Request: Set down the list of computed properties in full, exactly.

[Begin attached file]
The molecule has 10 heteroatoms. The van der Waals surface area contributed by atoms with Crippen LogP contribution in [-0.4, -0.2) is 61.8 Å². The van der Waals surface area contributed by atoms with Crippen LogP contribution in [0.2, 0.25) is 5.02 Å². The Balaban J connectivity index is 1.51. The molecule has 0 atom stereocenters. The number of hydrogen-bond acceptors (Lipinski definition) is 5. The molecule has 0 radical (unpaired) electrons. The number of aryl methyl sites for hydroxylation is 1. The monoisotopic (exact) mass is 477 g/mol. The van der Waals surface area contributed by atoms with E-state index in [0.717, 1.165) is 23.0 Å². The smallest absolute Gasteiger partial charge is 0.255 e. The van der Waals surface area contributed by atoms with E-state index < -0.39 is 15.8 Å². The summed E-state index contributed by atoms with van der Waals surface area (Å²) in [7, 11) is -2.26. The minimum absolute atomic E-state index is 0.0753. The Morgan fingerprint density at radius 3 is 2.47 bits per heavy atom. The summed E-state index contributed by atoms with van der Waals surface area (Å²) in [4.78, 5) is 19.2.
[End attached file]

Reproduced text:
The molecule has 10 heteroatoms. The van der Waals surface area contributed by atoms with Crippen LogP contribution in [-0.4, -0.2) is 61.8 Å². The van der Waals surface area contributed by atoms with Crippen LogP contribution in [0.2, 0.25) is 5.02 Å². The Balaban J connectivity index is 1.51. The molecule has 0 atom stereocenters. The number of hydrogen-bond acceptors (Lipinski definition) is 5. The molecule has 0 radical (unpaired) electrons. The number of aryl methyl sites for hydroxylation is 1. The monoisotopic (exact) mass is 477 g/mol. The van der Waals surface area contributed by atoms with E-state index in [0.717, 1.165) is 23.0 Å². The smallest absolute Gasteiger partial charge is 0.255 e. The van der Waals surface area contributed by atoms with E-state index < -0.39 is 15.8 Å². The summed E-state index contributed by atoms with van der Waals surface area (Å²) in [7, 11) is -2.26. The minimum absolute atomic E-state index is 0.0753. The Morgan fingerprint density at radius 3 is 2.47 bits per heavy atom. The summed E-state index contributed by atoms with van der Waals surface area (Å²) in [4.78, 5) is 19.2.